The political upheavals of the past three years have unearthed a profound state of polarisation, which has been brewing in a large part of western societies.
The success of Brexit supporters in the EU referendum, and Donald Trump’s ascent to power in the US are only two of the most evident examples of the endemic contempt ‘the people’ seem to display for those currently wielding political and economic power.
Joseph Stiglitz’s book cleanly traces the origins of this malaise to the wild ride enjoyed by free marketers, following the decline of the Soviet Union.
The underlying theme then is that of a worrying failure of unbridled capitalism as an engine of growth and social justice. Against this backdrop, the damning question is: how exactly did we get here and, most importantly, how can we get out of this hole?
The first part of the book zooms in on the several ways in which free markets can fail to sustain growth and allow its proceeds to be shared in a fair way.
The evidence in this respect is pretty clear, with the 2007 financial crisis still fresh in our memory as the most recent example of how de facto unregulated financial intermediaries can profit from opaque activities at the expense of the public.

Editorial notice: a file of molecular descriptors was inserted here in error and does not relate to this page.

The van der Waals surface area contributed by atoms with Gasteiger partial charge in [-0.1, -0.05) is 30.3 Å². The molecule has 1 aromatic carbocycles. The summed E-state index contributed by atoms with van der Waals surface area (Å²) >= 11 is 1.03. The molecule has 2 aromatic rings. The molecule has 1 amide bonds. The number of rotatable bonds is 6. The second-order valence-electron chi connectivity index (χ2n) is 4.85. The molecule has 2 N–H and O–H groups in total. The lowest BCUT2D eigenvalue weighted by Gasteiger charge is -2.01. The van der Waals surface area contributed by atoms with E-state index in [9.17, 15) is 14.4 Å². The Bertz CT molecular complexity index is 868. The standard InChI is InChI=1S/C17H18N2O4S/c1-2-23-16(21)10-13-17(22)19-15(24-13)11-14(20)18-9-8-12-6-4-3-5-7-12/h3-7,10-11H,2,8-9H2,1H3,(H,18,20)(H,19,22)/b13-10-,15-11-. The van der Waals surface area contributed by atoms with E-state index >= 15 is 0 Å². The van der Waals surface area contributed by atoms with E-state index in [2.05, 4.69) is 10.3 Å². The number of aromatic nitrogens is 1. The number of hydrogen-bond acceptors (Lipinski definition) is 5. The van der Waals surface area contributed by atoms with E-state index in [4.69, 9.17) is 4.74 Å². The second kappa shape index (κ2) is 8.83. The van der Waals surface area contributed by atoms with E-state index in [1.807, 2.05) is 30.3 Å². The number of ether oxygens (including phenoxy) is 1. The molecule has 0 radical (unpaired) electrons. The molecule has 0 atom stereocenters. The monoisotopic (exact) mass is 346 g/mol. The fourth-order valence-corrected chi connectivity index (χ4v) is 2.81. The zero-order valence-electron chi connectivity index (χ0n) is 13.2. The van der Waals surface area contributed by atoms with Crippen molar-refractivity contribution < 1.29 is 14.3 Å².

The crisis spread to the real market, triggering the great recession.
On the face of this, government intervention focused on saving the payment system, allowing those who allegedly had the largest responsibility for the crisis to get off scot-free.
The recovery, when it finally materialised, showed little pick up for wages, while benefitting those at the helm of financial institutions, thus exacerbating an already lopsided wealth and income distribution.
In Mr Stiglitz’s view, this narrative testifies to how market power – not only in the financial sector – can create a dangerous imbalance in a society, which, if unaddressed, sows the seeds of discontent in a large share of the population.
This, in turn, opens the way for political demagogues to thrive, exploiting a well-rehearsed script: pit the disenfranchised fringe against the occasional scapegoat (immigrants in the US, but also, the EU, and the ‘citizens of nowhere’ in the UK), promising an easy way out for people of apparently pressing concerns.
All these remedies, in fact, do little to tackle real problems, but allow ruling elites to strengthen their grip on economic and political power.
The second part of the book illustrates the only, truly liberal, way forward.
There, Mr Stiglitz outlines a clear agenda in which he champions government intervention in several realms of economic activity: the provision of health services, support to education and research, and the supply of financial services (mortgages and retirement annuities).
The underlying idea is that, far from being inefficient, public provision of public goods can only benefit the market, introducing a healthy dose of competition in an economy mired in a dangerous spiral where entrenched market power supports political concentration, which in turn allows those at the top to write the rules that strengthen their economic entrenchment.